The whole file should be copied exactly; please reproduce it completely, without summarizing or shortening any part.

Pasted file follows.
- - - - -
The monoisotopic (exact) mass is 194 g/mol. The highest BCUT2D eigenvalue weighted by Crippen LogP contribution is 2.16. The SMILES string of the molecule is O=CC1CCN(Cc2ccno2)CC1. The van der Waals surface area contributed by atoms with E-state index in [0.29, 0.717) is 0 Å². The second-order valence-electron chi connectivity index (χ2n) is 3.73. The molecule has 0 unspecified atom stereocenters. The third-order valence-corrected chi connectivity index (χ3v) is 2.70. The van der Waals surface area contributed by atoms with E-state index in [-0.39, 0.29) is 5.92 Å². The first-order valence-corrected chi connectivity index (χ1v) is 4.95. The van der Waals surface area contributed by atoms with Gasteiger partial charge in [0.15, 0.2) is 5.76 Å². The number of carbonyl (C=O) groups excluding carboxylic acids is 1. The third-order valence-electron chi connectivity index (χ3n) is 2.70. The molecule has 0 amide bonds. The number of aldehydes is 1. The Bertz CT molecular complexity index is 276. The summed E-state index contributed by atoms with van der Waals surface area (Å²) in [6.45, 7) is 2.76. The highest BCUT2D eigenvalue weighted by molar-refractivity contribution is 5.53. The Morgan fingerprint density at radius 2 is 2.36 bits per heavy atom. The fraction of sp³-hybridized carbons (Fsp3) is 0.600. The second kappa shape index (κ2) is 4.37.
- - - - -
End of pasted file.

The monoisotopic (exact) mass is 194 g/mol. The highest BCUT2D eigenvalue weighted by Crippen LogP contribution is 2.16. The SMILES string of the molecule is O=CC1CCN(Cc2ccno2)CC1. The van der Waals surface area contributed by atoms with E-state index in [0.29, 0.717) is 0 Å². The second-order valence-electron chi connectivity index (χ2n) is 3.73. The molecule has 0 unspecified atom stereocenters. The third-order valence-corrected chi connectivity index (χ3v) is 2.70. The van der Waals surface area contributed by atoms with E-state index in [-0.39, 0.29) is 5.92 Å². The first-order valence-corrected chi connectivity index (χ1v) is 4.95. The van der Waals surface area contributed by atoms with Gasteiger partial charge in [0.15, 0.2) is 5.76 Å². The number of carbonyl (C=O) groups excluding carboxylic acids is 1. The third-order valence-electron chi connectivity index (χ3n) is 2.70. The molecule has 0 amide bonds. The number of aldehydes is 1. The Bertz CT molecular complexity index is 276. The summed E-state index contributed by atoms with van der Waals surface area (Å²) in [6.45, 7) is 2.76. The highest BCUT2D eigenvalue weighted by molar-refractivity contribution is 5.53. The Morgan fingerprint density at radius 2 is 2.36 bits per heavy atom. The fraction of sp³-hybridized carbons (Fsp3) is 0.600. The second kappa shape index (κ2) is 4.37.